“Master Belladino’s Mask” is layered tale. A number of subplot twists leant to this gripping premise. The story revolves around two and half characters (more on the half character in a moment). Melaine is a girl from the country that has been caring for her ailing mother. She has come to the city with her mother to find the master healers mask. The mask shop clerk is unsympathetic to Melaine’s blight, unwilling to rent her mask she needs with the currency she possess. Fortunately, the Inn keeper, a man named Leiwood, takes pity on her and covers the fee while offering a place for them to stay. He has had a bad experience with a previous mask, putting on his departed father’s in an effort to understand the cruel man. He is leery of Belladino’s mask but knows it will be Melaine’s only chance to save her mother.

Ms Lostetter’s story would have been solid if she just stuck to this narrow premise, but an effort to fill out a complete world with magical rules widen the scope of “Master Belladino’s Mask”. A novel concept of selling time , taken from newborns , was particularly intriguing; a sort of deposit for future needs. Leiwood’s backstory with his father also supported the girth of the storyline. His experience made him an advocate against mask wearing and time selling. It is only Melaine’s desperate predicament that allows him to overlook his opposition to the practice.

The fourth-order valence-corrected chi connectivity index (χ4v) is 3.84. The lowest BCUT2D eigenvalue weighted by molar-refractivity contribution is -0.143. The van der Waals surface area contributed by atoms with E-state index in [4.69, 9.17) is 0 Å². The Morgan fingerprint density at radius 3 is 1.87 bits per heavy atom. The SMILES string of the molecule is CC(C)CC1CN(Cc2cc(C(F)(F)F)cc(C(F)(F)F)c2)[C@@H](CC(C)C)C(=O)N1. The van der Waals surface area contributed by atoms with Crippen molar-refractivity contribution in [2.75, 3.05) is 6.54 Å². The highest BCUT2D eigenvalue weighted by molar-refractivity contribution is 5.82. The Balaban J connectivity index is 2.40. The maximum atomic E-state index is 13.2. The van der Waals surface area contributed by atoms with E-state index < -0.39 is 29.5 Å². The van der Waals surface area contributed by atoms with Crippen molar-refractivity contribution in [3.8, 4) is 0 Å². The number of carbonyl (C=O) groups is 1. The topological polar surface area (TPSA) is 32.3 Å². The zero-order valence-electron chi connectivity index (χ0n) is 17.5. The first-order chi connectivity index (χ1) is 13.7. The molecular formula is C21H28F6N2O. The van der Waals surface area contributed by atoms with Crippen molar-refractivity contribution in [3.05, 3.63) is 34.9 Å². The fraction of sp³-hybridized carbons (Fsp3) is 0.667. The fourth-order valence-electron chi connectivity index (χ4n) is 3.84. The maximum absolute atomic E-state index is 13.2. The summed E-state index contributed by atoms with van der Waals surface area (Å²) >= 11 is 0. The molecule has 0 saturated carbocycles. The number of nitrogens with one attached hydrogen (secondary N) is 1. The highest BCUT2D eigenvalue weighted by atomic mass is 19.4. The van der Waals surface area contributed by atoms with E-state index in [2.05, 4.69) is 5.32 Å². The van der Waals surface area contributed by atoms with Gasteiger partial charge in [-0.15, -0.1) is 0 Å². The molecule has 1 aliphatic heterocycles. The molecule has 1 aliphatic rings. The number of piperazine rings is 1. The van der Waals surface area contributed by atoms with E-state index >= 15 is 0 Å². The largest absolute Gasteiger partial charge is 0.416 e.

It isn’t until halfway through the tale when Melaine first affixes the mask to her face, an appropriate point of the story based on the subtle building of tension. The gradual realization of the power of the magic and of the strong personality (the half character) it stores becomes apparent to Melaine and reader alike, setting up a carefully crafted climax. Well done.

A note of admiration for the editor of the anthology. Although “Master Belladino’s Mask” was one of the shortest stories in this year’s contest, it was fullest tale in the bunch , a fitting finale to a complete collection of short stories. It is unfortunate that Ms Lostetter’s story competed in the same quarter as Ms Gower’s. I believe if she were up for the big award, it would have been her story that would have walked away with the champion’s honor.

Grade A-



As Predictedâ€